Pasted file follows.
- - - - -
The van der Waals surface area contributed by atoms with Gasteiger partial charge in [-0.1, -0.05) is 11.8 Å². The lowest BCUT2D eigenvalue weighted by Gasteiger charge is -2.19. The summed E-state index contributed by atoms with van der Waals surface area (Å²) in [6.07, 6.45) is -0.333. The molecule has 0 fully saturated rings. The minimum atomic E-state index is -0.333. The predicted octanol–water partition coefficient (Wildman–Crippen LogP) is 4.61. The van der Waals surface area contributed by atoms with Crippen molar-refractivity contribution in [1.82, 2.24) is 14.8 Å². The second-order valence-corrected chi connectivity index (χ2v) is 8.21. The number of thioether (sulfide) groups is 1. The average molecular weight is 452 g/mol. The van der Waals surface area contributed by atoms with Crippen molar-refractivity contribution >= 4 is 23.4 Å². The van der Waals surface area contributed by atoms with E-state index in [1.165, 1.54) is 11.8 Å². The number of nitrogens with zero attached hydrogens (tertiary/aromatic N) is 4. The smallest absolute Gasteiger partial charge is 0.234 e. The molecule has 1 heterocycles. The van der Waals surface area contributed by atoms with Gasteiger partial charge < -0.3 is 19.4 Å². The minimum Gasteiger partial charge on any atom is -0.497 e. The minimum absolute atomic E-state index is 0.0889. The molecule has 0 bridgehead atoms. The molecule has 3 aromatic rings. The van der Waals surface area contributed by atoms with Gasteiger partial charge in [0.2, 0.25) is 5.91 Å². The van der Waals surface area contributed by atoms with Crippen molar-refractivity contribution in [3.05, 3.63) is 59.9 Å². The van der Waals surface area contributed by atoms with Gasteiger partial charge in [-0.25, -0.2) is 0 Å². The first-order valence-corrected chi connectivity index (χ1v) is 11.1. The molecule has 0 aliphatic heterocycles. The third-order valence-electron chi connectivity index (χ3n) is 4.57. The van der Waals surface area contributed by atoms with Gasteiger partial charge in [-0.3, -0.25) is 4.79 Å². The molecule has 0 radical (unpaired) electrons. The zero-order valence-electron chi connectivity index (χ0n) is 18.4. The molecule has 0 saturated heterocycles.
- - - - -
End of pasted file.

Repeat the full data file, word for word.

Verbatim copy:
The van der Waals surface area contributed by atoms with Gasteiger partial charge in [-0.1, -0.05) is 11.8 Å². The lowest BCUT2D eigenvalue weighted by Gasteiger charge is -2.19. The summed E-state index contributed by atoms with van der Waals surface area (Å²) in [6.07, 6.45) is -0.333. The molecule has 0 fully saturated rings. The minimum atomic E-state index is -0.333. The predicted octanol–water partition coefficient (Wildman–Crippen LogP) is 4.61. The van der Waals surface area contributed by atoms with Crippen molar-refractivity contribution in [1.82, 2.24) is 14.8 Å². The second-order valence-corrected chi connectivity index (χ2v) is 8.21. The number of thioether (sulfide) groups is 1. The average molecular weight is 452 g/mol. The van der Waals surface area contributed by atoms with Crippen molar-refractivity contribution >= 4 is 23.4 Å². The van der Waals surface area contributed by atoms with E-state index in [1.165, 1.54) is 11.8 Å². The number of nitrogens with zero attached hydrogens (tertiary/aromatic N) is 4. The smallest absolute Gasteiger partial charge is 0.234 e. The molecule has 1 heterocycles. The van der Waals surface area contributed by atoms with Gasteiger partial charge < -0.3 is 19.4 Å². The minimum Gasteiger partial charge on any atom is -0.497 e. The minimum absolute atomic E-state index is 0.0889. The molecule has 0 bridgehead atoms. The molecule has 3 aromatic rings. The van der Waals surface area contributed by atoms with Gasteiger partial charge in [0.2, 0.25) is 5.91 Å². The van der Waals surface area contributed by atoms with Crippen molar-refractivity contribution in [3.05, 3.63) is 59.9 Å². The van der Waals surface area contributed by atoms with Gasteiger partial charge in [-0.25, -0.2) is 0 Å². The first-order valence-corrected chi connectivity index (χ1v) is 11.1. The molecule has 0 aliphatic heterocycles. The third-order valence-electron chi connectivity index (χ3n) is 4.57. The van der Waals surface area contributed by atoms with Gasteiger partial charge in [-0.3, -0.25) is 4.79 Å². The molecule has 0 radical (unpaired) electrons. The zero-order valence-electron chi connectivity index (χ0n) is 18.4. The molecule has 0 saturated heterocycles.